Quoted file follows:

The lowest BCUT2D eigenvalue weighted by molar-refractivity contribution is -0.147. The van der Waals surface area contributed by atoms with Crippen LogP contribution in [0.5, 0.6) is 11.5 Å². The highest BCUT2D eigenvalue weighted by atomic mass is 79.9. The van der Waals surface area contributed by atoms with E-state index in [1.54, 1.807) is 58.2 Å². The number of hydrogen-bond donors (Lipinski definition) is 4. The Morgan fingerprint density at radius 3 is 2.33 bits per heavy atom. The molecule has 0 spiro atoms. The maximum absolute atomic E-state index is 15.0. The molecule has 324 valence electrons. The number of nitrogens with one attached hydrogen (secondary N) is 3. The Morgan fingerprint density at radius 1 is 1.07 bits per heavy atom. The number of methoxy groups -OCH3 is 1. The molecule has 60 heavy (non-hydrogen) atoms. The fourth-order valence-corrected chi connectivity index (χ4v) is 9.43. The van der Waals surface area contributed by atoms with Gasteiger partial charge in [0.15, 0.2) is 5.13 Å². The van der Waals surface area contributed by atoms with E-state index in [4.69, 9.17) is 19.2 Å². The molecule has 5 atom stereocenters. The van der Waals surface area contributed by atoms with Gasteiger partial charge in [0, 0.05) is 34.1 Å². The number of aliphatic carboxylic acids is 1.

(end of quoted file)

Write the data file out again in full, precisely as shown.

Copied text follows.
The lowest BCUT2D eigenvalue weighted by molar-refractivity contribution is -0.147. The van der Waals surface area contributed by atoms with Crippen LogP contribution in [0.5, 0.6) is 11.5 Å². The highest BCUT2D eigenvalue weighted by atomic mass is 79.9. The van der Waals surface area contributed by atoms with E-state index in [1.54, 1.807) is 58.2 Å². The number of hydrogen-bond donors (Lipinski definition) is 4. The Morgan fingerprint density at radius 3 is 2.33 bits per heavy atom. The molecule has 0 spiro atoms. The maximum absolute atomic E-state index is 15.0. The molecule has 324 valence electrons. The number of nitrogens with one attached hydrogen (secondary N) is 3. The Morgan fingerprint density at radius 1 is 1.07 bits per heavy atom. The number of methoxy groups -OCH3 is 1. The molecule has 60 heavy (non-hydrogen) atoms. The fourth-order valence-corrected chi connectivity index (χ4v) is 9.43. The van der Waals surface area contributed by atoms with Gasteiger partial charge in [0.15, 0.2) is 5.13 Å². The van der Waals surface area contributed by atoms with E-state index in [4.69, 9.17) is 19.2 Å². The molecule has 5 atom stereocenters. The van der Waals surface area contributed by atoms with Gasteiger partial charge in [0, 0.05) is 34.1 Å². The number of aliphatic carboxylic acids is 1.